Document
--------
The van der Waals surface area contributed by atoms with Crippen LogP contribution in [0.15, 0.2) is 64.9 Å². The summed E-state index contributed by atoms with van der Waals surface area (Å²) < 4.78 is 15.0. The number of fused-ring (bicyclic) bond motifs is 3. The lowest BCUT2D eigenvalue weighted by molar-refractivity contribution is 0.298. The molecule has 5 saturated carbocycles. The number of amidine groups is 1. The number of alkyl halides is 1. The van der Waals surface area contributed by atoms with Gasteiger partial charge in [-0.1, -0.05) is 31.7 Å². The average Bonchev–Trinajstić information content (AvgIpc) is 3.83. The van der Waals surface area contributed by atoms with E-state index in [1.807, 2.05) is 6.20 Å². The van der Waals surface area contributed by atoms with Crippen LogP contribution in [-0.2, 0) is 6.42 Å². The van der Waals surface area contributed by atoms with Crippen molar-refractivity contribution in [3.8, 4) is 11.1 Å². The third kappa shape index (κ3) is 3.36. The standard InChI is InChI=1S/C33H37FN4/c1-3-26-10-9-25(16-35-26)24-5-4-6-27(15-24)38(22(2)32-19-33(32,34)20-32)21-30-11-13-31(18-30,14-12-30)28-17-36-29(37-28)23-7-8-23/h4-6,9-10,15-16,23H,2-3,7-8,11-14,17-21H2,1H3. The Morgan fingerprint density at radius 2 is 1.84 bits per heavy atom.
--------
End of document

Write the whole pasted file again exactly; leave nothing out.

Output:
The van der Waals surface area contributed by atoms with Crippen LogP contribution in [0.15, 0.2) is 64.9 Å². The summed E-state index contributed by atoms with van der Waals surface area (Å²) < 4.78 is 15.0. The number of fused-ring (bicyclic) bond motifs is 3. The lowest BCUT2D eigenvalue weighted by molar-refractivity contribution is 0.298. The molecule has 5 saturated carbocycles. The number of amidine groups is 1. The number of alkyl halides is 1. The van der Waals surface area contributed by atoms with Gasteiger partial charge in [-0.1, -0.05) is 31.7 Å². The average Bonchev–Trinajstić information content (AvgIpc) is 3.83. The van der Waals surface area contributed by atoms with E-state index in [1.807, 2.05) is 6.20 Å². The van der Waals surface area contributed by atoms with Crippen LogP contribution in [-0.2, 0) is 6.42 Å². The van der Waals surface area contributed by atoms with Crippen molar-refractivity contribution in [3.8, 4) is 11.1 Å². The third kappa shape index (κ3) is 3.36. The standard InChI is InChI=1S/C33H37FN4/c1-3-26-10-9-25(16-35-26)24-5-4-6-27(15-24)38(22(2)32-19-33(32,34)20-32)21-30-11-13-31(18-30,14-12-30)28-17-36-29(37-28)23-7-8-23/h4-6,9-10,15-16,23H,2-3,7-8,11-14,17-21H2,1H3. The Morgan fingerprint density at radius 2 is 1.84 bits per heavy atom.